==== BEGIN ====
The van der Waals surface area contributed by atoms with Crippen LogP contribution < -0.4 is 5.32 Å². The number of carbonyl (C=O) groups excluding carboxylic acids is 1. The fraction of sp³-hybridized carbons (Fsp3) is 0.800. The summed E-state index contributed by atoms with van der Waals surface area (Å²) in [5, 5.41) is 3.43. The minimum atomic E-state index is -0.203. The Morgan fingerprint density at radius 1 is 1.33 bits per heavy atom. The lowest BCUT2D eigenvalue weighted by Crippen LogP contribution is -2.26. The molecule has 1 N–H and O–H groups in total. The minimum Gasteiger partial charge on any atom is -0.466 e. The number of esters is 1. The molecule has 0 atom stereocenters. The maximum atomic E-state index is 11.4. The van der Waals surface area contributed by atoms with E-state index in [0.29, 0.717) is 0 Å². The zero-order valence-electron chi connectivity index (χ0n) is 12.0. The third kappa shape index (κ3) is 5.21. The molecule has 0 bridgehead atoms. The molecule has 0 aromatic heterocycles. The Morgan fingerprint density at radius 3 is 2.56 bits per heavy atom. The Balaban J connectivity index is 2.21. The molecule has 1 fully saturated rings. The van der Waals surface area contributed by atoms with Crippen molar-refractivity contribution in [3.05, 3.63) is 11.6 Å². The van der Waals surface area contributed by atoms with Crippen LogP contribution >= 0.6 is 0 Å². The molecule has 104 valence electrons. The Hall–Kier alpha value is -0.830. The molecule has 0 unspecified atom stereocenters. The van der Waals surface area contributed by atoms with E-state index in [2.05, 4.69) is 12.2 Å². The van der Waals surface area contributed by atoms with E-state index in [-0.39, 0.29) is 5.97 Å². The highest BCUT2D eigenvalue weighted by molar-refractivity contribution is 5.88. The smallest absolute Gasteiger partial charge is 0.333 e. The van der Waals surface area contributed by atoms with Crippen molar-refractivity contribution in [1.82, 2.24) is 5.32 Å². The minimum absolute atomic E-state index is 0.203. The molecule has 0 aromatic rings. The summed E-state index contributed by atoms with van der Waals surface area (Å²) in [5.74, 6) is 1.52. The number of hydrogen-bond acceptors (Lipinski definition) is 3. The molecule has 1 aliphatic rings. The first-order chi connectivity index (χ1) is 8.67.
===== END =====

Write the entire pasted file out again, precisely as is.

The van der Waals surface area contributed by atoms with Crippen LogP contribution < -0.4 is 5.32 Å². The number of carbonyl (C=O) groups excluding carboxylic acids is 1. The fraction of sp³-hybridized carbons (Fsp3) is 0.800. The summed E-state index contributed by atoms with van der Waals surface area (Å²) in [5, 5.41) is 3.43. The minimum atomic E-state index is -0.203. The Morgan fingerprint density at radius 1 is 1.33 bits per heavy atom. The lowest BCUT2D eigenvalue weighted by Crippen LogP contribution is -2.26. The molecule has 1 N–H and O–H groups in total. The minimum Gasteiger partial charge on any atom is -0.466 e. The number of esters is 1. The molecule has 0 atom stereocenters. The maximum atomic E-state index is 11.4. The van der Waals surface area contributed by atoms with E-state index in [0.29, 0.717) is 0 Å². The zero-order valence-electron chi connectivity index (χ0n) is 12.0. The third kappa shape index (κ3) is 5.21. The molecule has 0 bridgehead atoms. The molecule has 0 aromatic heterocycles. The Morgan fingerprint density at radius 3 is 2.56 bits per heavy atom. The Balaban J connectivity index is 2.21. The molecule has 1 fully saturated rings. The van der Waals surface area contributed by atoms with Crippen molar-refractivity contribution in [3.05, 3.63) is 11.6 Å². The van der Waals surface area contributed by atoms with Crippen LogP contribution >= 0.6 is 0 Å². The molecule has 104 valence electrons. The Hall–Kier alpha value is -0.830. The molecule has 0 unspecified atom stereocenters. The van der Waals surface area contributed by atoms with E-state index in [2.05, 4.69) is 12.2 Å². The van der Waals surface area contributed by atoms with E-state index in [-0.39, 0.29) is 5.97 Å². The highest BCUT2D eigenvalue weighted by molar-refractivity contribution is 5.88. The smallest absolute Gasteiger partial charge is 0.333 e. The van der Waals surface area contributed by atoms with Crippen molar-refractivity contribution in [1.82, 2.24) is 5.32 Å². The minimum absolute atomic E-state index is 0.203. The molecule has 0 aromatic rings. The summed E-state index contributed by atoms with van der Waals surface area (Å²) in [5.74, 6) is 1.52. The number of hydrogen-bond acceptors (Lipinski definition) is 3. The molecule has 1 aliphatic rings. The first-order chi connectivity index (χ1) is 8.67.